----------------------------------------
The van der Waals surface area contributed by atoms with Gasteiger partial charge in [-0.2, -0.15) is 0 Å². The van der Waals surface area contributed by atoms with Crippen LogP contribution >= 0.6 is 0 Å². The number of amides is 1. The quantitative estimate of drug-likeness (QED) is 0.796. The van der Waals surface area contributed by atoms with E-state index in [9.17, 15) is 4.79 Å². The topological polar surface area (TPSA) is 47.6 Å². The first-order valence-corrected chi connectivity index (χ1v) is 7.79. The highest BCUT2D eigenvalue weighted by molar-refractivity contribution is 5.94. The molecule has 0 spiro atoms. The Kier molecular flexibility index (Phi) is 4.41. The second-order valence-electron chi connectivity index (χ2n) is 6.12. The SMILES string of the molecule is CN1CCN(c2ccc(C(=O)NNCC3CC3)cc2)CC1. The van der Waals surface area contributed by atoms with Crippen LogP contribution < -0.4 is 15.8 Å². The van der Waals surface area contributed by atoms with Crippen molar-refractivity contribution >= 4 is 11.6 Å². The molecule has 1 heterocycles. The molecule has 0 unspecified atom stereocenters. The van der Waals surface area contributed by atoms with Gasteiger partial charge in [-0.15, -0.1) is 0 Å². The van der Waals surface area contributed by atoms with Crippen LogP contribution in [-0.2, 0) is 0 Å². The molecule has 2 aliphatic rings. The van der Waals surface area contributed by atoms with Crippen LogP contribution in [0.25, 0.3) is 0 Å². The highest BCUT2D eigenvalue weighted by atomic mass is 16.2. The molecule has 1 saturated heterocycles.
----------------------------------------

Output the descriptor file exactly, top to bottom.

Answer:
The van der Waals surface area contributed by atoms with Gasteiger partial charge in [-0.2, -0.15) is 0 Å². The van der Waals surface area contributed by atoms with Crippen LogP contribution >= 0.6 is 0 Å². The number of amides is 1. The quantitative estimate of drug-likeness (QED) is 0.796. The van der Waals surface area contributed by atoms with E-state index in [9.17, 15) is 4.79 Å². The topological polar surface area (TPSA) is 47.6 Å². The first-order valence-corrected chi connectivity index (χ1v) is 7.79. The highest BCUT2D eigenvalue weighted by molar-refractivity contribution is 5.94. The molecule has 0 spiro atoms. The Kier molecular flexibility index (Phi) is 4.41. The second-order valence-electron chi connectivity index (χ2n) is 6.12. The SMILES string of the molecule is CN1CCN(c2ccc(C(=O)NNCC3CC3)cc2)CC1. The van der Waals surface area contributed by atoms with Crippen LogP contribution < -0.4 is 15.8 Å². The van der Waals surface area contributed by atoms with Crippen molar-refractivity contribution >= 4 is 11.6 Å². The molecule has 1 heterocycles. The molecule has 0 unspecified atom stereocenters. The van der Waals surface area contributed by atoms with Gasteiger partial charge in [-0.15, -0.1) is 0 Å². The van der Waals surface area contributed by atoms with Crippen LogP contribution in [-0.2, 0) is 0 Å². The molecule has 2 aliphatic rings. The van der Waals surface area contributed by atoms with Crippen LogP contribution in [0.25, 0.3) is 0 Å². The highest BCUT2D eigenvalue weighted by atomic mass is 16.2. The molecule has 1 saturated heterocycles.